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  • Writer's pictureElaine Marie Carnegie


by Ruth Morgan

Please welcome Ruth Morgan to the Writers Journey Blog this week with her take on why we do what we do!

Why Do We Do What We Do?

My writing is inspired by my love of the Australian bush and a desire to share that with others. I also have a lifelong fascination in trying to understand the reasons we do the things we do. Telling stories gives me the opportunity to explore ideas, individuals, and their actions and reactions and maybe, just maybe, get a little closer to knowing why.

I grew up in splendid isolation, living in a caravan with two adults. The perimeter was surrounded by brush box trees and eucalyptus. Blue gray saltbush thrived in the red sandy soils and after rain the ground would be covered with yellow and white everlasting daisies.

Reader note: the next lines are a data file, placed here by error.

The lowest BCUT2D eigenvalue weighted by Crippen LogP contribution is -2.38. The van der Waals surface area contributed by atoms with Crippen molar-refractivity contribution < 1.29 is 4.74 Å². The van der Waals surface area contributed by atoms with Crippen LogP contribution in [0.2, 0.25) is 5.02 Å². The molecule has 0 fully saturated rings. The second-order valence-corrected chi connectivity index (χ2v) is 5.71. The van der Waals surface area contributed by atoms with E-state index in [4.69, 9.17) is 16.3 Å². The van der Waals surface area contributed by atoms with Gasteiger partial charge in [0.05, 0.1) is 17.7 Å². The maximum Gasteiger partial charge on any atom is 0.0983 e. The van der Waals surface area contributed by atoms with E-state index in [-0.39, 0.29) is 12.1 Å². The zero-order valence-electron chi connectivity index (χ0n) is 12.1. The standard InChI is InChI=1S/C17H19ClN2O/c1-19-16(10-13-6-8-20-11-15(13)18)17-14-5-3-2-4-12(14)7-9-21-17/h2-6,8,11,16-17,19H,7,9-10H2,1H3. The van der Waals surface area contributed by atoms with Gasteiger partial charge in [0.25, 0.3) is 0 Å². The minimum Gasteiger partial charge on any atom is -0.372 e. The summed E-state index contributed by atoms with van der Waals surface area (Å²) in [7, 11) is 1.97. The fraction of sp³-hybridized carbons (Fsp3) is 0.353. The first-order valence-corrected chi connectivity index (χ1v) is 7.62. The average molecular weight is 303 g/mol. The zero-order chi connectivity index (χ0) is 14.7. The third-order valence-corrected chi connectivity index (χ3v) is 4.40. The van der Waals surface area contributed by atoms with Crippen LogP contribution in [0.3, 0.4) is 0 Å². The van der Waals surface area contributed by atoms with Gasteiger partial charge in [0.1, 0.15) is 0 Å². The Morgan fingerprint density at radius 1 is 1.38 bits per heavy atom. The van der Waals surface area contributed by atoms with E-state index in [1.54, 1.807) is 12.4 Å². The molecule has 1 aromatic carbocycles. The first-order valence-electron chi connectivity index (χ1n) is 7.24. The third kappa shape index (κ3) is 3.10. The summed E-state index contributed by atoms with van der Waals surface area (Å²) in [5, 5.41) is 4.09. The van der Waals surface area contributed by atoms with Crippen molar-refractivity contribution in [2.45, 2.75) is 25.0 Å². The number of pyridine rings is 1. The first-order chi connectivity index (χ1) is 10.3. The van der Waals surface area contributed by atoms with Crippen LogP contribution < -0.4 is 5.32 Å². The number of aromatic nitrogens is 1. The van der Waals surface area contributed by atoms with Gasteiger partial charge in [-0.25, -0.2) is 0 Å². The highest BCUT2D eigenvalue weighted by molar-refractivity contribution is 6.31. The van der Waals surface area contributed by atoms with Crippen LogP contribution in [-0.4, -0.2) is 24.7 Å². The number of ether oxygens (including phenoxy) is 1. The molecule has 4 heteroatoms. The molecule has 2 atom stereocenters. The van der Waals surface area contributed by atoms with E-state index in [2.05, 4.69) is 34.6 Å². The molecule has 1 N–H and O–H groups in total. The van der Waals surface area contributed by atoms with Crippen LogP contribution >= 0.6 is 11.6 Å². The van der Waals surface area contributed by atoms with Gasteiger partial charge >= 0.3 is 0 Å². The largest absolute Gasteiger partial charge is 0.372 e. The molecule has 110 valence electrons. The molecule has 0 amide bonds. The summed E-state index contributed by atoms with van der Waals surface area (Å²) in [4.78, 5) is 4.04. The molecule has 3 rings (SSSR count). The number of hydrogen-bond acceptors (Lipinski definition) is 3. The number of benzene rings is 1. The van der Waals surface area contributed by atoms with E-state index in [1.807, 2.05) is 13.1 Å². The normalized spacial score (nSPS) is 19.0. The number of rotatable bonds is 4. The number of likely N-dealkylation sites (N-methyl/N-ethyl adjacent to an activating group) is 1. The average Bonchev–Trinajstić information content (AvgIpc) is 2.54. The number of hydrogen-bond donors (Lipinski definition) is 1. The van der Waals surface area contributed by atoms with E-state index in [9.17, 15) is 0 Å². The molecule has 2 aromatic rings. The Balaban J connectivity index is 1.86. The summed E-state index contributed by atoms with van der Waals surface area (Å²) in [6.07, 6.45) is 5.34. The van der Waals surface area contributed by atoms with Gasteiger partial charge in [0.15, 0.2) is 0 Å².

Hay Plains 2021

The landscape has given me a lifelong appreciation of silence, a love for thunderstorms, and the smell of rain on parched earth. Some find solitude uncomfortable and find the bush daunting. It can be unsettling to discover you’re a small speck in a vast, indifferent landscape or it can be liberating.

Apex Park at Mildura

Lined with gnarled red river gums, the grey green foliage contrasted sharply with the bleached blue sky. Broken branches littered the sand and offered homes for shingle back lizards and snakes. The scorching sun shone through spiny lignin scrub, dappling the earth with gently moving patterns of light.

I’ve written romance, sci-fi and fantasy, but I always come back to my first love - crime fiction. It offers me the chance to dive into the darkness, explore layers and have fun putting characters in situations that show what they’re made of. I can ‘let’ them do things I’d never dream of doing. I can put people in situations where they fear for their lives or the lives of others and see what happens. Or introduce them to the love of their life and watch the story unfold.